Does storytelling matter for preschoolers? (Best Evidence in Brief)

There is a new Best Evidence in Brief and this time I picked this study from this biweekly newsletter written up by Sooyeon Byun:

A research team in New York University evaluated a classroom-based oral storytelling program called Reading Success Using Co-Constructive Elaborative Storytelling Strategies (R-SUCCESS). R-SUCCESS is composed of three phases: pre-telling, which builds key content knowledge and vocabulary; telling, which involves specific strategies to scaffold children’s active listening skills and engagement; and post-telling, which supports children’s comprehension skills. The program was delivered at least twice a week for a 6-month period.
A total of 185 children within 12 classrooms participated in the study. The program was implemented in a Head Start program serving immigrant children with Latin American backgrounds. Among 12 participating lead teachers, six teachers in the intervention group were trained to deliver R-SUCCESS. The remaining six teachers, who served as a comparison group, were trained to have regular book reading sessions using the same techniques used in the pre-telling and post-telling phases in the intervention group. The key differences between R-SUCCESS and the regular book reading sessions were that R-SUCCESS did not require the presence of a book, used an oral storytelling method, and provided indicators of the story contents to children in the pre-telling stage. Trainings for both groups included a full-day introductory session along with 12 40-minute coaching sessions.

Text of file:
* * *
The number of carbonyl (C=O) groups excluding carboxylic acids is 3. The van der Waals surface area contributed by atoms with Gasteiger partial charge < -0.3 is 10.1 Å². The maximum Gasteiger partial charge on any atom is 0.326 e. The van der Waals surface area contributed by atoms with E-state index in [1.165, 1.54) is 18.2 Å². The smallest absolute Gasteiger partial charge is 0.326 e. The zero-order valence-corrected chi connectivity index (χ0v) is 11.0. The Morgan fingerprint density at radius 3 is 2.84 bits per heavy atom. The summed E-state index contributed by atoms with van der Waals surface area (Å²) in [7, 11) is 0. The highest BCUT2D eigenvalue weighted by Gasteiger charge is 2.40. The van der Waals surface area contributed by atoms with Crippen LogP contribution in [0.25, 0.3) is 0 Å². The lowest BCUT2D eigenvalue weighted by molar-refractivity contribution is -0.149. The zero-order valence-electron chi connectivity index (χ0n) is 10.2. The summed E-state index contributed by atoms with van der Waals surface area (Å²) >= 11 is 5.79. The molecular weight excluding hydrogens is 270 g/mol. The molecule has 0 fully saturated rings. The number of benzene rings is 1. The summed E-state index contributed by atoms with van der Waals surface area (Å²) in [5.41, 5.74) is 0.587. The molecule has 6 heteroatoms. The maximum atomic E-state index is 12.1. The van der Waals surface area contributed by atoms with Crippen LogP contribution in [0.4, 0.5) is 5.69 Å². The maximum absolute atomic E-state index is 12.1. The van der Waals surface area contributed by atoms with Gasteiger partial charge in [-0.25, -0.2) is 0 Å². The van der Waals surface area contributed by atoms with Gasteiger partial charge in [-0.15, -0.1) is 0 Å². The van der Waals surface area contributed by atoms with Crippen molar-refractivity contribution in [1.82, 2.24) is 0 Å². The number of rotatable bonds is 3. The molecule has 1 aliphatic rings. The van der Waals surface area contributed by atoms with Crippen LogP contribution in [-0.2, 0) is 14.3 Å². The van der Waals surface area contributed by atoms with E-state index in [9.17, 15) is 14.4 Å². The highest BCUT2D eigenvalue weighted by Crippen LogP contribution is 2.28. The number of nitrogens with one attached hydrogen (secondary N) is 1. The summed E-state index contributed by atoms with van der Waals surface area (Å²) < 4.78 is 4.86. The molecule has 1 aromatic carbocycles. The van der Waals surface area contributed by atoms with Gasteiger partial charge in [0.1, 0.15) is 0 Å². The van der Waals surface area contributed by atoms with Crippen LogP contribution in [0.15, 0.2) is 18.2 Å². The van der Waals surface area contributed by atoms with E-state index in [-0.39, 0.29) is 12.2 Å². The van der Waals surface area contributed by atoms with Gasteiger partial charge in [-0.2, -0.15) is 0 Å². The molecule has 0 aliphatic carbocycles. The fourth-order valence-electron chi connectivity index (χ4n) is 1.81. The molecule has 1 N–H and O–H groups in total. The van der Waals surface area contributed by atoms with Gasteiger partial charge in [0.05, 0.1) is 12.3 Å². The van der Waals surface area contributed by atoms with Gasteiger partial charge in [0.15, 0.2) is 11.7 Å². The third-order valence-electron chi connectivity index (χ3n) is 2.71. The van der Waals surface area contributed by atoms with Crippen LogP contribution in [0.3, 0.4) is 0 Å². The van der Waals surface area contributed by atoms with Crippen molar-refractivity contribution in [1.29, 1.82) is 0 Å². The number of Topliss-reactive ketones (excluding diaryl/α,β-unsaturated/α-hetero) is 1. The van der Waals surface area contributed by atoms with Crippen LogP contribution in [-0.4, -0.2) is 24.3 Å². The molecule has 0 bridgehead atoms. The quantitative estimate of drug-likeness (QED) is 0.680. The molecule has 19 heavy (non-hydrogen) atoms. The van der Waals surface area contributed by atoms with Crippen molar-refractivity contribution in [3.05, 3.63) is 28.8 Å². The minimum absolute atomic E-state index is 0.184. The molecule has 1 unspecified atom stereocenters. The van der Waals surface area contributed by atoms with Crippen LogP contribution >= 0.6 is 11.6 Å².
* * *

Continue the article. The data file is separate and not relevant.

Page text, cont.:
The study found that children who received R-SUCCESS were more likely to demonstrate stronger narrative independence and narrative coherence, compared to the comparison group. However, there were no significant differences in the overall language skills between children in intervention or comparison groups. Although the scaling the intervention might be challenging because the intervention involved a graduate student in the training, which can be not easily replicable in regular early care and education settings, this study provides an interesting finding regarding the potential role of differential story sharing modality.

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